The cost of health insurance for Greg Peterson's employees tripled in less than a decade, from an average monthly cost of $150 per employee to more than $450.
In an effort to freeze the cost, Peterson and the business's other co-owners have re-proportioned premium costs, making employees pay 30 percent of the premium instead of the previous 20 percent. The deductible has also been raised from $250 to $2,000.
"What I told you about our business is representative of many businesses in town," said Peterson, accountant and managing partner of Ketchum company Lallman, Felton, Peterson & Pierce, PA.
Peterson has been doing the taxes of valley businesses for 20 years, seeing firsthand insurance costs and plans. He said other businesses are seeing the same insurance-price increases, and the first response is often to reduce employee coverage and increase deductibles.
"We used to pay for the entire family," Peterson said, "then we switched to only covering the employee."
Brett Peterson, owner of Hailey Auto Body, said it's not a question of cheap employers hoarding the difference. He said the costs simply can't be absorbed, a problem exacerbated by the recession.
"When you have to choose between health insurance and eating, I don't care who you are, you're going to pick eating," Brett Peterson said.
Businesses are pinching pennies. The first nonessential expense to be trimmed is often health care.
"It doesn't matter if you like your employees or not," Brett Peterson said. "The money's not there."
He said the auto body shop has about three to four full-time employees, depending on the time of year, and no health insurance.
Greg Peterson said many businesses have already taken the first step of cutting benefits, but still found increasing premiums too much to bear. Only one other step can be made.
And that step has been taken by many businesses throughout the state, according to a survey conducted by the Idaho Department of Labor questioning 800 Idaho businesses about health-care coverage. Results reveal that medical coverage for full-time workers has been steadily sliding since the 2001 recession.
The survey reports that only a little more than half of Idaho employers offered medical coverage to their full-time employees in 2009. In 2002, that number stood at 82 percent. By 2005, the percentage had fallen to 74 percent, and in 2007 it was down to 63 percent.
Jennifer Quintero, research analyst for the Idaho Department of Labor, said a decrease in health-care coverage was expected in 2009, for "obvious reasons."
That's the economy.
"If it comes down to cutting benefits or employees, you cut benefits," Quintero said. "But there was a positive kind of surprise."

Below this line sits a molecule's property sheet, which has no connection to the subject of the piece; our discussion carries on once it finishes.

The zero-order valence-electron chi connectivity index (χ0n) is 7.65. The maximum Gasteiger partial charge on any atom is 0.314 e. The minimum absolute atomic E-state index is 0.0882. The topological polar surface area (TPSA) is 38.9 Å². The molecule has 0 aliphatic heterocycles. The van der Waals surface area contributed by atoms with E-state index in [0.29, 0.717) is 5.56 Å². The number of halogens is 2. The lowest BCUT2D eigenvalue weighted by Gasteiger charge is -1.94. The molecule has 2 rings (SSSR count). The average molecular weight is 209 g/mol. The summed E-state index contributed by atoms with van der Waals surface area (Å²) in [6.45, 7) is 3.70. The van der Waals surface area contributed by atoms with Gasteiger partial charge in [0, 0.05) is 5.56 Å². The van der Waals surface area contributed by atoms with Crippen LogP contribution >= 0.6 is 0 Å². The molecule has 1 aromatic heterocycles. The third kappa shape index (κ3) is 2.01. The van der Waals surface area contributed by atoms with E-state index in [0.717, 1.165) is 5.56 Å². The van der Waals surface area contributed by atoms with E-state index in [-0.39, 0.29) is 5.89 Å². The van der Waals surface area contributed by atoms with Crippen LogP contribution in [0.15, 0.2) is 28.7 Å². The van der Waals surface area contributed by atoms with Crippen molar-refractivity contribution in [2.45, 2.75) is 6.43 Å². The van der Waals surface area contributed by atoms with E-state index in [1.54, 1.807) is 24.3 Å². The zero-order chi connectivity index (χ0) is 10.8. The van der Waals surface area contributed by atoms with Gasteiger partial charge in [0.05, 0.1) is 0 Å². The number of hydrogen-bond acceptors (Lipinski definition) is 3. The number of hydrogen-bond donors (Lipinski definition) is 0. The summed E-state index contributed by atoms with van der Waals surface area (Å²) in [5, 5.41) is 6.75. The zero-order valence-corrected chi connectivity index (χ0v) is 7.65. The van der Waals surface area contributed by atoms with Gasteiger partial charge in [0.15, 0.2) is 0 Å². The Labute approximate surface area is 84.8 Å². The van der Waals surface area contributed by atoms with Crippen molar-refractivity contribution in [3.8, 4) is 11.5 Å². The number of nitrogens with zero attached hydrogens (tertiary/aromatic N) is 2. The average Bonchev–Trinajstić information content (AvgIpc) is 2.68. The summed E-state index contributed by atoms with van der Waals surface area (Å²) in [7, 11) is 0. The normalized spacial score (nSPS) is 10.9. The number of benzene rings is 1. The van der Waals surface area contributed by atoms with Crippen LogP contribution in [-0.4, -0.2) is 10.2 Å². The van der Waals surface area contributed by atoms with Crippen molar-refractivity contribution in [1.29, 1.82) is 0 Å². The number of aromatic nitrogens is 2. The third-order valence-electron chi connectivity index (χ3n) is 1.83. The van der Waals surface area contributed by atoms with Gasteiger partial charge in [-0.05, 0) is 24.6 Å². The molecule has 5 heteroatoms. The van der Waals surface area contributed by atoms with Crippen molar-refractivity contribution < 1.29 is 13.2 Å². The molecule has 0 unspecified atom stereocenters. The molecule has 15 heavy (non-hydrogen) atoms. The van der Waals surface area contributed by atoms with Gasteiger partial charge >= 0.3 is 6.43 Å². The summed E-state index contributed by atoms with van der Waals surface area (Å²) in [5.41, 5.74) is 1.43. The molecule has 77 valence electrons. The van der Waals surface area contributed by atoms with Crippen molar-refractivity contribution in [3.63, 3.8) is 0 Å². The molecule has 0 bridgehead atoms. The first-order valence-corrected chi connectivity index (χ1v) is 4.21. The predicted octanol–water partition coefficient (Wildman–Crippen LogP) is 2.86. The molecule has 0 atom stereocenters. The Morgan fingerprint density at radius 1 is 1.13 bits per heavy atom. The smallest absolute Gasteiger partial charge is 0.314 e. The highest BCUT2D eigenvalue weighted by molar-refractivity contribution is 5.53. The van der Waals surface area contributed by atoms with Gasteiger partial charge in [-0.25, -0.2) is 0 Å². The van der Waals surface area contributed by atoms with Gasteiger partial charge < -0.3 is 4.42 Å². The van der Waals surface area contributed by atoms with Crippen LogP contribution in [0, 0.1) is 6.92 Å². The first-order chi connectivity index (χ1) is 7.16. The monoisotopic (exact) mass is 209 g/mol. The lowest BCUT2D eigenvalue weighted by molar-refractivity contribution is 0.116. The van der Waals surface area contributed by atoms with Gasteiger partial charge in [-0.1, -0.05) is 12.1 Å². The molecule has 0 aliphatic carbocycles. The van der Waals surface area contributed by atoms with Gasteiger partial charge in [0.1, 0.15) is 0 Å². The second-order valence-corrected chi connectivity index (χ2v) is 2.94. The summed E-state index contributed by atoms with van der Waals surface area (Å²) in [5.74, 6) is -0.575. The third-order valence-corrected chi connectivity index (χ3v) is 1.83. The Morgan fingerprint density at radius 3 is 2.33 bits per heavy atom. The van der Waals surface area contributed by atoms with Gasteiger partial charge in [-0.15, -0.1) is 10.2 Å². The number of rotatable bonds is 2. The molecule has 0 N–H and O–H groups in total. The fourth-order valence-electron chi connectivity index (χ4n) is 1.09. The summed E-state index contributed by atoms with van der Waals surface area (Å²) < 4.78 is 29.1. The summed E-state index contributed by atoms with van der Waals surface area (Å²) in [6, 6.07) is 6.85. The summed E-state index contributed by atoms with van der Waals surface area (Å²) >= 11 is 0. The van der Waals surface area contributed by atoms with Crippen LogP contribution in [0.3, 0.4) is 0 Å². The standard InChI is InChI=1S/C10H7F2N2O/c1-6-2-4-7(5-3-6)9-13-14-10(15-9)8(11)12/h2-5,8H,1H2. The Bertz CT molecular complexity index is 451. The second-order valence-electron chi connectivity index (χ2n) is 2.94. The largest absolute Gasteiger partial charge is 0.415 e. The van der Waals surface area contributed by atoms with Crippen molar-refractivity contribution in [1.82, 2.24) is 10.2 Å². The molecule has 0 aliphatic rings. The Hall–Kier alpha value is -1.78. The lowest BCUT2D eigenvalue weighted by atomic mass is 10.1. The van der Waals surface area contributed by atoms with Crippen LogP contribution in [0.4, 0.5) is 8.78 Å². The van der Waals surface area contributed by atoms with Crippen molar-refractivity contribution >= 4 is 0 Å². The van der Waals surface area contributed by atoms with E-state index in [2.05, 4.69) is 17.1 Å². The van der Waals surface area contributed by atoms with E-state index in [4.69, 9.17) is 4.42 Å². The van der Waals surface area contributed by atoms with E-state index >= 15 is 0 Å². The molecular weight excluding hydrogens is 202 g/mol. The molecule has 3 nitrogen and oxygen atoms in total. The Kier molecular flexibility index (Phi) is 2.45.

She said this consistent drop in employer-sponsored benefits applies almost entirely to Idaho's smallest businesses—10 employees or fewer. Businesses of 50 employers or fewer make up half of Idaho's labor force.
The survey found that the percentage of businesses with more than 10 employees offering health insurance was essentially unchanged from 2007 to 2009.
Atkinsons' Market fits inside this category, employing about 280 workers. Co-owner Chip Atkinson said the business covers 90 percent of full-time employees' premiums.
"We haven't cut anything," he said, "and we don't plan to."
But, Greg Peterson said, Atkinsons' is an usually large company for the Wood River Valley. Still, Atkinson said, premiums have increased for the valley grocery chain, and are a "significant" expense.
Despite increasing premiums in Idaho, the state has the lowest premiums of any state.
A study released in August by The Commonwealth Fund found that Idaho had the lowest annual premiums in 2008 at an average of $10,800 for family coverage. Massachussetts' premiums were the highest at $13,500 and the national average was $12,298. From 1999 to 2008, premiums for employer-sponsored family health insurance increased by 119 percent nationally.
The Commonwealth Fund is a private foundation supporting independent research of health-care issues.
Despite Idaho's having the cheapest coverage, the state still saw a 23 percent increase for single coverage and 27 percent increase for family coverage between 2003 and 2008. The national average increase during that time was 26 percent single and 33 percent family.
Stewart Johnson, spokesman for Blue Cross of Idaho, said premiums are based on health care costs.
"As costs go up, so do premiums," he said, mentioning that the state's largest health insurer is a nonprofit. "The money we bring in from premiums goes out to pay claims."
But that doesn't help Greg Peterson pay the bills. Peterson acknowledged that costs naturally swell over time for everything, but questioned the rate of health care increases. He said his firm's premium has increased by as much as 25 percent in one year—far more than the rate of inflation.
Trevon Milliard: firstname.lastname@example.org